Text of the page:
- Tyson Foods announced it will close corporate offices in Chicago and Downers Grove in Illinois and Dakota Dunes, South Dakota early next year. No layoffs will occur, and an estimated 1,000 employees will be given the chance to relocate to the company’s Arkansas headquarters, the company told Food Dive.
- The meat and poultry giant’s president and CEO Donnie King said bringing the corporate team members together will allow the company to “act quickly to solve problems and provide the innovative products solutions.” Tyson also announced plans to expand its world headquarters “to foster collaboration, connection and creativity.”
- Similar to other CPG companies, Tyson continues to face operational challenges and moving its corporate employees under one roof should allow it to cut costs and reorganize under one location.
Tyson’s aim to consolidate its corporate workforce comes amid a challenging period for the company dealing with softening consumer demand, higher costs, declining sales volumes and executive turnover.
Earlier this year, Tyson said it was implementing aggressive strategies, such as automation and worker retention programs, to meet the demand for its chicken.
In its most recent quarterly earnings call, Tyson CEO Donnie King said the company’s strategy to retain workers has helped in its meatpacking plants, furthering its effort to increase productivity.
“Investment in team members are making an impact as higher pay and enhanced benefit offerings have led to lower turnover and absenteeism in our plants, which positions Tyson for future growth,” King said.
In the closure of offices in Illinois and South Dakota, Tyson said it will offer relocation assistance and severance to employees who choose not to relocate to Arkansas.
It remains to be seen whether Tyson’s relocation of some of its corporate employees can contribute to the growth and creativity the company desires. Tyson, which produces about 20% of the beef, pork and chicken in the United States, according to the company, has an estimated 137,000 employees.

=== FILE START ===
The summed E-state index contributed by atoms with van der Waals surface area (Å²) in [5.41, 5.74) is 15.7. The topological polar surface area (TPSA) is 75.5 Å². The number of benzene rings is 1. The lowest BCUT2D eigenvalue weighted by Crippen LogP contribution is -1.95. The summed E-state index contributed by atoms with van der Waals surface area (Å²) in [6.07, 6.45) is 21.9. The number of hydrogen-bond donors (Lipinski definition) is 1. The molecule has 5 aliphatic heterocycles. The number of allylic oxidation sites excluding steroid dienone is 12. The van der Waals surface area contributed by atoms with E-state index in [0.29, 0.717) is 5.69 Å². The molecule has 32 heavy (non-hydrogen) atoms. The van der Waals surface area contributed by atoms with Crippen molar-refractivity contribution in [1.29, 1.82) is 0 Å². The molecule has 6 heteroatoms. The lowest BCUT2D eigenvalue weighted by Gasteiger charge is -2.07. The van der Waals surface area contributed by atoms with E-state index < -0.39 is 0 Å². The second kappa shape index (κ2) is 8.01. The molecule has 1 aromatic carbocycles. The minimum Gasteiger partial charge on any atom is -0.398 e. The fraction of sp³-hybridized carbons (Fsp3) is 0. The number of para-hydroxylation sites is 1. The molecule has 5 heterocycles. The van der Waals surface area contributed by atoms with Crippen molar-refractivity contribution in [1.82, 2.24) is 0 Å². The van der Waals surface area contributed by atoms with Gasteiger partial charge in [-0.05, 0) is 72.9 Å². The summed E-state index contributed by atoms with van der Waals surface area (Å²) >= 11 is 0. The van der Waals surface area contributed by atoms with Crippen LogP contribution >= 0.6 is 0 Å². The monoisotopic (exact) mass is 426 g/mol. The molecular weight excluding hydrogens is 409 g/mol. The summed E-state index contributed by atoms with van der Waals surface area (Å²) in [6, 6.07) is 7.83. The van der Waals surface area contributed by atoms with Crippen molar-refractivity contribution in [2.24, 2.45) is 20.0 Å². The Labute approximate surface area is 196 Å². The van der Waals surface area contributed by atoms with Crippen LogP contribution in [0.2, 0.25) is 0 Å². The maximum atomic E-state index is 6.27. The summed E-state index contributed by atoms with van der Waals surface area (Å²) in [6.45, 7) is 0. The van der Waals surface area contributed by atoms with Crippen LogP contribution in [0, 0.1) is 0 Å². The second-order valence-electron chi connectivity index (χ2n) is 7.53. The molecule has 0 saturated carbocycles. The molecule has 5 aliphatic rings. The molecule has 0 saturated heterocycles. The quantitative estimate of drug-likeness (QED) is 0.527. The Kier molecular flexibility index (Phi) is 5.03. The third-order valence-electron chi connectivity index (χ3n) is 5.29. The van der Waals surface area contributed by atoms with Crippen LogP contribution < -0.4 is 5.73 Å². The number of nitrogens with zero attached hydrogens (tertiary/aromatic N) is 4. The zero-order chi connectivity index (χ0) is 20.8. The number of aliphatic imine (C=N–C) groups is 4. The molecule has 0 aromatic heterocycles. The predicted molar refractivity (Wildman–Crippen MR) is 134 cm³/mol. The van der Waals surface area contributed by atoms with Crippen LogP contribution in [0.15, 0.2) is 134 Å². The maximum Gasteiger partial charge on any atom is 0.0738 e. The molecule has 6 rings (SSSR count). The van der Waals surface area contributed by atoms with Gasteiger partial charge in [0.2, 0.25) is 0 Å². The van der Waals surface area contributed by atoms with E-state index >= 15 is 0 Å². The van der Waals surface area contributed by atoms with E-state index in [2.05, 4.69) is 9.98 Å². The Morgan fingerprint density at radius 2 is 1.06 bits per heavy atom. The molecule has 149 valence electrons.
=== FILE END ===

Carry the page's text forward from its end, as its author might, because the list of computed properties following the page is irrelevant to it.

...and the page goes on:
Tyson’s corporate structure has attracted some scrutiny recently following recent changes in the C-suite.
Last week, the company was criticized by Stanford corporate governance professor Joseph Grundfest after it appointed John R. Tyson, the son of board chairman John H. Tyson, as its new CFO.
Grundfest said it could create a conflict of interest, as the new CFO may not be terminated if he does not fulfill the job competently. The younger Tyson, 32, has minimal experience in executive financial leadership positions compared to his predecessor, Stewart Glendinning. As part of the turnover, the company also said Glendinning would take on the position of group president for Tyson’s prepared foods.
Since taking over as CEO in 2021, King has not only increased Tyson’s dependence on automation and employee programs to meet demand but it has invested more than $400 million dollars to expand beef, chicken and prepared foods facilities in three states.